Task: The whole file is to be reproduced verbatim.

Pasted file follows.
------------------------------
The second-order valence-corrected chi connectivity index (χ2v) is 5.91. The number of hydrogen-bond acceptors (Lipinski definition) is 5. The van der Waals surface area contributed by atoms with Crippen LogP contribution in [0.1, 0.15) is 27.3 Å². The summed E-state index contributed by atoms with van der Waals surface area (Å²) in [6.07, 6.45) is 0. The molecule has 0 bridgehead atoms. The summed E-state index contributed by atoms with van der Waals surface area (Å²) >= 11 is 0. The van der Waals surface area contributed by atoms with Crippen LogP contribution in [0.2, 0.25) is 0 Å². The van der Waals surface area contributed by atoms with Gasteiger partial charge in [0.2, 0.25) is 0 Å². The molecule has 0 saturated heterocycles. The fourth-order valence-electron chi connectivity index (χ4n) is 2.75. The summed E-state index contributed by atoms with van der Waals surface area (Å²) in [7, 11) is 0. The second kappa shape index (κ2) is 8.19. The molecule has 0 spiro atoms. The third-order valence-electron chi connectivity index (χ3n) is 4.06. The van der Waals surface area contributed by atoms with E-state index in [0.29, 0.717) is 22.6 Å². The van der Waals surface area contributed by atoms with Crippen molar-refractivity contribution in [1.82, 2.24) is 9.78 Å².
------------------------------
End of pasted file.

The second-order valence-corrected chi connectivity index (χ2v) is 5.91. The number of hydrogen-bond acceptors (Lipinski definition) is 5. The van der Waals surface area contributed by atoms with Crippen LogP contribution in [0.1, 0.15) is 27.3 Å². The summed E-state index contributed by atoms with van der Waals surface area (Å²) in [6.07, 6.45) is 0. The molecule has 0 bridgehead atoms. The summed E-state index contributed by atoms with van der Waals surface area (Å²) >= 11 is 0. The van der Waals surface area contributed by atoms with Crippen LogP contribution in [0.2, 0.25) is 0 Å². The van der Waals surface area contributed by atoms with Gasteiger partial charge in [0.2, 0.25) is 0 Å². The molecule has 0 saturated heterocycles. The fourth-order valence-electron chi connectivity index (χ4n) is 2.75. The summed E-state index contributed by atoms with van der Waals surface area (Å²) in [7, 11) is 0. The second kappa shape index (κ2) is 8.19. The molecule has 0 spiro atoms. The third-order valence-electron chi connectivity index (χ3n) is 4.06. The van der Waals surface area contributed by atoms with E-state index in [0.29, 0.717) is 22.6 Å². The van der Waals surface area contributed by atoms with Crippen molar-refractivity contribution in [1.82, 2.24) is 9.78 Å².